As a result, adolescents’ prefrontal cortexes are not functioning optimally until after this period of development. This means that the prefrontal cortex is not yet ready to take on the role of “manager”, cannot keep track of multiple thoughts, may have difficulty putting logic ahead of impulse, may not be able to see things from another person’s point of view, and may not be able to problem solve and analyze situations as well as adults wish they could. During this period of brain growth, adolescents may also react emotionally to situations, have difficulty generalizing learnings to similar situations, and have difficulty thinking logically when they are emotional.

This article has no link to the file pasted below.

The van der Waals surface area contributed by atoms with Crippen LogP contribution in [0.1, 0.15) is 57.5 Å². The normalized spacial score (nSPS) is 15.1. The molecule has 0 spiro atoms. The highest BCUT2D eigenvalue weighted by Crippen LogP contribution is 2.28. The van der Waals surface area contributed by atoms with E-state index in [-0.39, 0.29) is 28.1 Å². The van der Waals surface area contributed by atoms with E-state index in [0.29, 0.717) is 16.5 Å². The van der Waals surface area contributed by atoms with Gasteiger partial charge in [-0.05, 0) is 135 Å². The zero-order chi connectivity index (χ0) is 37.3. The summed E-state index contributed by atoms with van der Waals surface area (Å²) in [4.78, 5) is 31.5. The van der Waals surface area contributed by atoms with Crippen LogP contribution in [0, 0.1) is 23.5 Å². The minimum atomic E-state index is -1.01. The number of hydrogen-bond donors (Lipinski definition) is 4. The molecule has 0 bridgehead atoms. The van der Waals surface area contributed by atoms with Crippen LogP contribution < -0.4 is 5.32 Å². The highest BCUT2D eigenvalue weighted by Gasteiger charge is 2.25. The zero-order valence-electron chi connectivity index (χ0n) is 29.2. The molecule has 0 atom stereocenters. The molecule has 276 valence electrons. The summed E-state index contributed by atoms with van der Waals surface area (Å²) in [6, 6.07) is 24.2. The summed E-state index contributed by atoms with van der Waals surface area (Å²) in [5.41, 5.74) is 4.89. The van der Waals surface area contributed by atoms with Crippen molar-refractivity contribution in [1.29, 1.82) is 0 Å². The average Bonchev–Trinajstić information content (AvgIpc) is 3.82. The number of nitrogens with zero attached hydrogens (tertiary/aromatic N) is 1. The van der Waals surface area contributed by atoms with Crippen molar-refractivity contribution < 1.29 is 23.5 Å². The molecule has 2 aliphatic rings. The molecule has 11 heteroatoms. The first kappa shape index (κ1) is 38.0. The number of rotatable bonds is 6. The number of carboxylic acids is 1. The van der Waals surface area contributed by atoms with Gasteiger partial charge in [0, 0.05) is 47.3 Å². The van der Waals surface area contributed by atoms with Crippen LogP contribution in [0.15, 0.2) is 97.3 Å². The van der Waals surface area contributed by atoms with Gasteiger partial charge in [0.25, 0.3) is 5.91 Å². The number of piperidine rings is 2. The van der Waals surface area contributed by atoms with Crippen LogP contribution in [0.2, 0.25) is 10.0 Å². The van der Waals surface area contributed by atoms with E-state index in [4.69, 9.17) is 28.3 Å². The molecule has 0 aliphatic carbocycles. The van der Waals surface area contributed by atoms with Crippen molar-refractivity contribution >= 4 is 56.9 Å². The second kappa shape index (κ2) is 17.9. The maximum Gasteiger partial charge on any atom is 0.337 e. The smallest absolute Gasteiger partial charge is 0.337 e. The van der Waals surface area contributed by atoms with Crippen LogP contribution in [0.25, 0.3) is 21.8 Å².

While adults can use rational decision-making processes when facing emotional decisions, adolescent brains are simply not yet equipped to think through things in the same way. For example, when deciding whether to ride in a car driven by a friend who has been drinking, an adult can usually put aside the friendship and peer pressure and make a safe decision. However, an adolescent’s emotional response may overcome the rational response.